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It's a Miracle! Part 3

  • GM Gserper
  • | Jul 14, 2013
  • | 9008 views
  • | 18 comments

Stalemate is a vital part of many theoretical endgames. For example the whole defensive mechanism in such a basic position as king and pawn vs. king is based on a stalemate:

Image: Thoughts from the Line


Here is a bunch of important theoretical positions every chess player needs to know. In all of them a huge material advantage is not enough to win and only leads to a stalemate:

This kind of positions happen in real games more frequently than you might think.  Try to find the way White saved himself in the following position:

If we talk about a common endgame queen vs. a pawn that has reached the 7th rank, then evaluation of the position depends on the pawn's file.  If the pawn is located on the central or knight's vertical, then a win is trivial providing you know the correct method:

So, the method is simple: you force your opponent's king to step in front of the pawn and you gain a tempo to bring your king closer. Rinse and repeat! Unfortunaly, this method doesn't work with a rook or a bishop pawn:

Sometimes a move that leads to a stalemate in a theoretical position is quite obvious, like in the next game:


But in some cases finding the right move even in a well known theoretical position can be very complicated.  In the next game a very experienced grandmaster resigned in a theoretically drawn position. Try to find the tricky defense:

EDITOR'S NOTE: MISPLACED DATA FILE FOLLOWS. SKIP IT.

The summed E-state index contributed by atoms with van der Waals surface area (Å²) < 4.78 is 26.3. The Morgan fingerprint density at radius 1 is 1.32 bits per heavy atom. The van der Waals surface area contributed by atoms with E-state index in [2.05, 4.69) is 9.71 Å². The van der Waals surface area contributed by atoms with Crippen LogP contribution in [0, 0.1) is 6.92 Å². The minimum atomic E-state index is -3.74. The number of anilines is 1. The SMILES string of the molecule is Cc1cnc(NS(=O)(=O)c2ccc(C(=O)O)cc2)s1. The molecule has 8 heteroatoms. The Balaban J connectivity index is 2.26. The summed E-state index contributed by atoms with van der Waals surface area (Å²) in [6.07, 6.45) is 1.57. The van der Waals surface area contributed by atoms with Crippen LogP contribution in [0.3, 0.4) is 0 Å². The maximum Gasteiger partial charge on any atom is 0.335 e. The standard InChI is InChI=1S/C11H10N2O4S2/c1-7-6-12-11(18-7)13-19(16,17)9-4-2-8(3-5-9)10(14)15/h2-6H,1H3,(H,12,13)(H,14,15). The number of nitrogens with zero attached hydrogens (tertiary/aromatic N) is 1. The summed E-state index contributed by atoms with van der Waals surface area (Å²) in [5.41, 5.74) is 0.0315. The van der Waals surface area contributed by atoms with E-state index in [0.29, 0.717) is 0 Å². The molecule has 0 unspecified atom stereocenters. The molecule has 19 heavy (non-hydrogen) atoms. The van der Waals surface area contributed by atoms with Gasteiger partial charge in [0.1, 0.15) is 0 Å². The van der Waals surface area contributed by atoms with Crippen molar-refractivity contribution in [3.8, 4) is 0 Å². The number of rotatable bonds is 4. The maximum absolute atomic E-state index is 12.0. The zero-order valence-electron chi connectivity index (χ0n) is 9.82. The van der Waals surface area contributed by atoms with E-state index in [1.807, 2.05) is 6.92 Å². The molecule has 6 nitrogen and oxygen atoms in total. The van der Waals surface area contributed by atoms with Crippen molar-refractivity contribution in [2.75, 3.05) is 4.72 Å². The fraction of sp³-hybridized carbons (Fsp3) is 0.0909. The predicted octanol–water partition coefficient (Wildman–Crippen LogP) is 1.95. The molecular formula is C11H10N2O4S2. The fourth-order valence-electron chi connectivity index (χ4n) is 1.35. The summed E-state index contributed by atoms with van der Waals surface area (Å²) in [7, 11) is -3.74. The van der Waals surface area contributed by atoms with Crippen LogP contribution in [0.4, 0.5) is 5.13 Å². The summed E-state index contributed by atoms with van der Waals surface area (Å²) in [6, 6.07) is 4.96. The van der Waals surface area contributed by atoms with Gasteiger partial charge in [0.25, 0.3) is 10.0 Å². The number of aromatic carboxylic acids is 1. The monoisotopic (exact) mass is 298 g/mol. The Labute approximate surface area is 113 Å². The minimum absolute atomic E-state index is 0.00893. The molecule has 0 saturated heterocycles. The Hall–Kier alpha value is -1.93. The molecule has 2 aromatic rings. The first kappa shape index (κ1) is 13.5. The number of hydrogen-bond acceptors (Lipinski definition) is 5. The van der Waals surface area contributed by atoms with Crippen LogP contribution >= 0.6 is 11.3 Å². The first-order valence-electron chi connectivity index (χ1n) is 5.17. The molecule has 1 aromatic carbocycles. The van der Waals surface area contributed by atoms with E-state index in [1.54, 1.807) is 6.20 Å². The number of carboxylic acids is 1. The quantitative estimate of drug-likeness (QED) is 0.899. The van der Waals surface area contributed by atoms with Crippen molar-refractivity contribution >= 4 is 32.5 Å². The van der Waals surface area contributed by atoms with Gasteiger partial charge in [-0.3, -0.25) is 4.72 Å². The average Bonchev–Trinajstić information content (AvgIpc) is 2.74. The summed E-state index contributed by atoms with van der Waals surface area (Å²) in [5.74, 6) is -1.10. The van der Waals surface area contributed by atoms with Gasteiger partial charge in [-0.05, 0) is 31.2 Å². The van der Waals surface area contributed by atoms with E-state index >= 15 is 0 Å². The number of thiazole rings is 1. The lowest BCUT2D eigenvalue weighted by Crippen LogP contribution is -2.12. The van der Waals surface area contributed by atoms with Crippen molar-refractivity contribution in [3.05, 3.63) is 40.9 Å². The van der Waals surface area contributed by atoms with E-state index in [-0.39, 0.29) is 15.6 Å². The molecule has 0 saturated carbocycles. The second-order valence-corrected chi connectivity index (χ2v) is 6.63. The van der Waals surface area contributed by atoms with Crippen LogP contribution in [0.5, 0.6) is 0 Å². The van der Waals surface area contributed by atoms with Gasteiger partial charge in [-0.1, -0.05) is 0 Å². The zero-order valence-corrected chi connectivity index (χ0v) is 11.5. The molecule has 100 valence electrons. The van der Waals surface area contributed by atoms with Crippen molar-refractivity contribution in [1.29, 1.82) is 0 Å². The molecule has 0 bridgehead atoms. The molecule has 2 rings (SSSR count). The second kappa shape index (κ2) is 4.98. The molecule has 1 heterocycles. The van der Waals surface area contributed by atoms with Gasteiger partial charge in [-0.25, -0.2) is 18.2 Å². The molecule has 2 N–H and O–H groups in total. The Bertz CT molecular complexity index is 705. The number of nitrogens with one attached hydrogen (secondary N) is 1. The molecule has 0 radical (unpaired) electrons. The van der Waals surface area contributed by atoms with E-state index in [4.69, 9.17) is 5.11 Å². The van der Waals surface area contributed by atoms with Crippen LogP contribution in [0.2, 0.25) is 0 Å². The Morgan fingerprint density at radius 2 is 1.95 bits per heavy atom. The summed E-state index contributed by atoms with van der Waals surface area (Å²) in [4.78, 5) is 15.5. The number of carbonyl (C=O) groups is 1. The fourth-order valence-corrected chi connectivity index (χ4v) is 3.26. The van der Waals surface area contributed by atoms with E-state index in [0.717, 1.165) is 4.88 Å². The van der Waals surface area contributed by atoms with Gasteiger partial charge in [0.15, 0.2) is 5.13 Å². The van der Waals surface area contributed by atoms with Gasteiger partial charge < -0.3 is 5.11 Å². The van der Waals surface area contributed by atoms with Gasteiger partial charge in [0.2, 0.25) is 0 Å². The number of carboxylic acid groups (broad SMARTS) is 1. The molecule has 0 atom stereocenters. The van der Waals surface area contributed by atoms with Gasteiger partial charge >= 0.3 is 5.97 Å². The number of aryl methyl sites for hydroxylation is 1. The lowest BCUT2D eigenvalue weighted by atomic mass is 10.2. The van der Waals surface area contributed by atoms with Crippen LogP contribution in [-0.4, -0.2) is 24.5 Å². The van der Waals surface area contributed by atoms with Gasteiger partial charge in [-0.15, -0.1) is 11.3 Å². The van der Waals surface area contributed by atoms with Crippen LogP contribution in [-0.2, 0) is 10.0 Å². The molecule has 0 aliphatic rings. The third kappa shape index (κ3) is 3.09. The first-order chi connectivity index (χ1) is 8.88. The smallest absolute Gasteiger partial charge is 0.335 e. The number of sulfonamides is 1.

The moral of the story is simple: know your endgames!

To be continued...


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Comments


  • 15 months ago

    guitarzan

    Stalemate! After all, who wants to lose?!?

  • 15 months ago

    CompuStar

    theoretical position | 1/2-1/2
    8
    7
    6
    5
    4
    3
    2
    1
    a
    b
    c
    d
    e
    f
    g
    h
     
  • 15 months ago

    CompuStar

    Grigory Serper (2542) vs. Hikaru Nakamura (2620)
    Chessmaster US Championships 2005 / San Diego USA
    Round 6 | 30 Nov 2004
    ECO: D12 | 1/2-1/2
    8
    7
    6
    5
    4
    3
    2
    1
    a
    b
    c
    d
    e
    f
    g
    h
    White to move
    81... hxg3
    Very good puzzle
  • 15 months ago

    Marius_Daniel_

    interesting article Mr.Serper

  • 15 months ago

    prismwinter

    [COMMENT DELETED]
  • 15 months ago

    TBentley

    @ChessPlayer6033: The last capture was on move 63, so there were only 4 more moves until the 50 move rule. Since Van Wely knew he couldn't win, I guess he just decided to end it right away.

    In that position, 109. Re2 was also a draw, but earlier, 101. Rd2+ (with the same stalemate idea) was the only drawing move.

  • 15 months ago

    CP6033

    I am not so good with stalmate tactics. In magnus game why is that a draw black does not have to take the rook!

  • 15 months ago

    siddharth64

    Last one Ra8 then Rb8/f8/d8

  • 15 months ago

    chess_like_a_snake

    [COMMENT DELETED]
  • 15 months ago

    GM_rudy

    TQ SIR

  • 15 months ago

    falcogrine

    In the last puzzle, Kb5 looks like it should simplify to a R v. B endgame, is there no forced win there either?

    One of the few endgames I don't know :(

  • 15 months ago

    Kinn72

    One of the most diferent and interesting aticles in a while, Thanks.

  • 15 months ago

    illusion1995

    the last one is quite impressive, if i was white i would almost cry from not beeing able to win,maybe its just better to let the pawn fall and try to succeed in rook vs bishop ending.

  • 15 months ago

    stuartspencer

    Rarely do I see stalemate tactics, quite an interesting read.

  • 15 months ago

    MrMars

    love it!

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